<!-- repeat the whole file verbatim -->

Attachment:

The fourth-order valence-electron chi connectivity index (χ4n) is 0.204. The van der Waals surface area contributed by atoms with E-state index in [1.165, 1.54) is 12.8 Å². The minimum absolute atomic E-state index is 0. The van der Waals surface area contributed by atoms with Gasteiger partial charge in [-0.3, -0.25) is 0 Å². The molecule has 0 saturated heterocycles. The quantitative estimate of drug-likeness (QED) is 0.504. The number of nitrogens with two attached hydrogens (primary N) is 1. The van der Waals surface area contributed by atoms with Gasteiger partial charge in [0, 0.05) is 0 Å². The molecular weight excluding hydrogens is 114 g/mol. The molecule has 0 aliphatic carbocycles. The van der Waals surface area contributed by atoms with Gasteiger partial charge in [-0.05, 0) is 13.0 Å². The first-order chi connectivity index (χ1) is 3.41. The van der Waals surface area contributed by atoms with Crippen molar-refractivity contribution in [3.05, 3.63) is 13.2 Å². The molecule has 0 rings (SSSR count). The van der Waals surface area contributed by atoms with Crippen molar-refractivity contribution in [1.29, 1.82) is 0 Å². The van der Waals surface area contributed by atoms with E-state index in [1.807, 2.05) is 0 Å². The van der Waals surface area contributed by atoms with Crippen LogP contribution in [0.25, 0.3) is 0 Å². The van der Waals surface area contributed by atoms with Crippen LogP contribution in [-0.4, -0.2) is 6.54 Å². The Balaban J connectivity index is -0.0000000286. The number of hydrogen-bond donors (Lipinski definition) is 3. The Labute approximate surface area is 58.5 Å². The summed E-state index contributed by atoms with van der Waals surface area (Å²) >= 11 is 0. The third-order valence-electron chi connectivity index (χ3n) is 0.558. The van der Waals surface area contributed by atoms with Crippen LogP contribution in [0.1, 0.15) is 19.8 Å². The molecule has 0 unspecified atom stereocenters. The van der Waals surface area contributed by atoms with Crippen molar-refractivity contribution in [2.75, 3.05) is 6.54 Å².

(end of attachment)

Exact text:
The fourth-order valence-electron chi connectivity index (χ4n) is 0.204. The van der Waals surface area contributed by atoms with E-state index in [1.165, 1.54) is 12.8 Å². The minimum absolute atomic E-state index is 0. The van der Waals surface area contributed by atoms with Gasteiger partial charge in [-0.3, -0.25) is 0 Å². The molecule has 0 saturated heterocycles. The quantitative estimate of drug-likeness (QED) is 0.504. The number of nitrogens with two attached hydrogens (primary N) is 1. The van der Waals surface area contributed by atoms with Gasteiger partial charge in [0, 0.05) is 0 Å². The molecular weight excluding hydrogens is 114 g/mol. The molecule has 0 aliphatic carbocycles. The van der Waals surface area contributed by atoms with Gasteiger partial charge in [-0.05, 0) is 13.0 Å². The first-order chi connectivity index (χ1) is 3.41. The van der Waals surface area contributed by atoms with Crippen molar-refractivity contribution in [3.05, 3.63) is 13.2 Å². The molecule has 0 rings (SSSR count). The van der Waals surface area contributed by atoms with Crippen molar-refractivity contribution in [1.29, 1.82) is 0 Å². The van der Waals surface area contributed by atoms with E-state index in [1.807, 2.05) is 0 Å². The van der Waals surface area contributed by atoms with Crippen LogP contribution in [0.25, 0.3) is 0 Å². The van der Waals surface area contributed by atoms with Crippen LogP contribution in [-0.4, -0.2) is 6.54 Å². The Balaban J connectivity index is -0.0000000286. The number of hydrogen-bond donors (Lipinski definition) is 3. The Labute approximate surface area is 58.5 Å². The summed E-state index contributed by atoms with van der Waals surface area (Å²) >= 11 is 0. The third-order valence-electron chi connectivity index (χ3n) is 0.558. The van der Waals surface area contributed by atoms with Crippen LogP contribution in [0.1, 0.15) is 19.8 Å². The molecule has 0 unspecified atom stereocenters. The van der Waals surface area contributed by atoms with Crippen molar-refractivity contribution in [2.75, 3.05) is 6.54 Å².